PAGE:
To switch energy suppliers, you only need your postcode, a recent energy bill (or ability to answer a few lifestyle and/or home size questions) and about 10 minutes. You can switch your gas and electricity energy supplier by phone or online with a trusted energy price comparison site — uSwitch explains how.
Why pay more for the same energy?
Those who have never switched energy supplier before often believe it to be a painful, confusing process. But by using an Ofgem accredited energy comparison website like uSwitch, you'll be surprised just how easy it is — and yes, you really can save hundreds of pounds a year by changing energy plans.
How to switch energy supplier online
Step 1: Go to an accredited energy price comparison website
Check the website is accredited by energy regulator Ofgem under their Confidence Code. This means you'll get a free, informative and comprehensive view of the energy market that is up to Ofgem's standards.
Step 2: Enter your postcode
Gas and electricity prices are set regionally, and some suppliers only serve certain areas. This will narrow down which plans and suppliers are available to you.
Step 3: Enter your usage information
For the most accurate comparison results, you'll need to input your household's consumption details. You can get those off your most recent energy bill, or you can estimate them by answering questions about your lifestyle.
If you have a bill but can't find the info you need, check out our guide on how to read your energy bill or watch the video below.
Read the Transcript
Amy: Hi Tom, I’ve got my energy bill here. It’s very confusing. I need some help because there’s a lot of numbers. I don’t know what information I need to get from it. And, I want to switch but I don’t really know where to start.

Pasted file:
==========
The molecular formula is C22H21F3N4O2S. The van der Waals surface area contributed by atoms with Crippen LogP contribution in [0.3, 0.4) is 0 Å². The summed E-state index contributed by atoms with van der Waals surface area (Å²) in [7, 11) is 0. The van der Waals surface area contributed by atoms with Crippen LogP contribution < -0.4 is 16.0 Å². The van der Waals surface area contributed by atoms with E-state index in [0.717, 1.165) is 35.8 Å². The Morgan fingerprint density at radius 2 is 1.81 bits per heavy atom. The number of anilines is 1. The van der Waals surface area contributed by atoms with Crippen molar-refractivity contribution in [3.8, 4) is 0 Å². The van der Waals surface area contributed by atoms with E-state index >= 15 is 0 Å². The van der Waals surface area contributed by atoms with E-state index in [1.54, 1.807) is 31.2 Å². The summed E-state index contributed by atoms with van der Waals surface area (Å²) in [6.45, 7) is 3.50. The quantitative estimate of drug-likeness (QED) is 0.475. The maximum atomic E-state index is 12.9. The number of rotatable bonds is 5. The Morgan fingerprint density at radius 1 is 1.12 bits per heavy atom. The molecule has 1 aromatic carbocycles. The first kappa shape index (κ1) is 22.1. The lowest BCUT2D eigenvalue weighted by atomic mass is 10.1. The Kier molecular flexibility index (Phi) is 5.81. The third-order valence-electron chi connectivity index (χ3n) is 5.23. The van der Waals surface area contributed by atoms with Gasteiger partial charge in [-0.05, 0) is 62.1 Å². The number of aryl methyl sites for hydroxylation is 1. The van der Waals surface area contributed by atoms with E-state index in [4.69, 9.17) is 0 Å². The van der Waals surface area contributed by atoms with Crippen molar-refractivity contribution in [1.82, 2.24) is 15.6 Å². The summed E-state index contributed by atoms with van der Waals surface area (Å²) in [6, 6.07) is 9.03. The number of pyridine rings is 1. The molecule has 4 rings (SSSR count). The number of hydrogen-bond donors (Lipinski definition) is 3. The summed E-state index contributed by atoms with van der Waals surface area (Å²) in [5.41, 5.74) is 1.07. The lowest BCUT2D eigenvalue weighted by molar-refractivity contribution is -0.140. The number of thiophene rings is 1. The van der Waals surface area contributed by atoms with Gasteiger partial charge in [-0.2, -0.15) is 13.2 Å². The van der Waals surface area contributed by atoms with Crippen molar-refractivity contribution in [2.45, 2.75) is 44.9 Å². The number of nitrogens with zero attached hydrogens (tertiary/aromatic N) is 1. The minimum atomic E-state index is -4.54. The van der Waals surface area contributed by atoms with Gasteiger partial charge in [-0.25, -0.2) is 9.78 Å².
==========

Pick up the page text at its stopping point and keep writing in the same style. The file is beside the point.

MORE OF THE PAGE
Tom: I’m not surprised. It’s incredibly complicated, there’s loads of different terms that no normal person really understands. The good news is, though, if you do persevere, and we can help go through your bill and pick out some of those important facts, the good news is that there are hundreds of pounds worth of savings available if you can manage it.
Amy: That’s good. I could do a lot with that haha.
Tom: So is this your bill?
Tom: Cool. Okay, I see you’re with British Gas. They’re the largest supplier, and they’re one of the example bills that we’ve got on our website. Do you know what tariff you’re on?
Amy: No, I don’t think so.
Tom: Okay, cool. So, it tells you here (points at bill). It says that you’re on their standard tariff. Now, a supplier’s standard tariff is essentially their most rubbish tariff that you’re going to be on if you’ve never done anything about it. So, if you’ve never switched, it’s their kind of default tariff. There’s no benefits, there’s no security, and the prices aren’t particularly cheap. So, if you can, it’s good to get off that as quickly as possible.
Tom: Do you know how you pay for your energy?
Amy: Yes. I know I pay by Direct Debit but I don’t really know how much.
Tom: Okay, well it tells you here. You’re paying a monthly direct debit, which is good. That’s one of the cheaper ways to pay, and you’re paying £116 per month.
Tom: This is the one to really pay attention to. This is your actual usage of gas in the last 12 months. So that’s 16,266kWh. Now that’s slightly above average use, but it’s generally consistent with what people do use. And, that’s what you need to switch. So you don’t need your unit rate, you don’t need your standing charge, but it is helpful to know how much you’ve used over the last 12 months. And then all of that information we’ve just discussed; there’s another page and that gives you all of the same information for electricity.
Tom: So, again you have your annual consumption, you have your standing charge, and you have your unit rates.
Tom: I imagine this is a bit of a mind boggle but the very last thing which I want to show you, which you sometimes need, very rarely but you sometimes need, are your meter numbers.
Amy: Okay. Why would I need that to switch?
Tom: So your meter number is a number that uniquely defines your meter. So, it makes absolutely certain that your electricity meter is switched rather than your neighbour’s.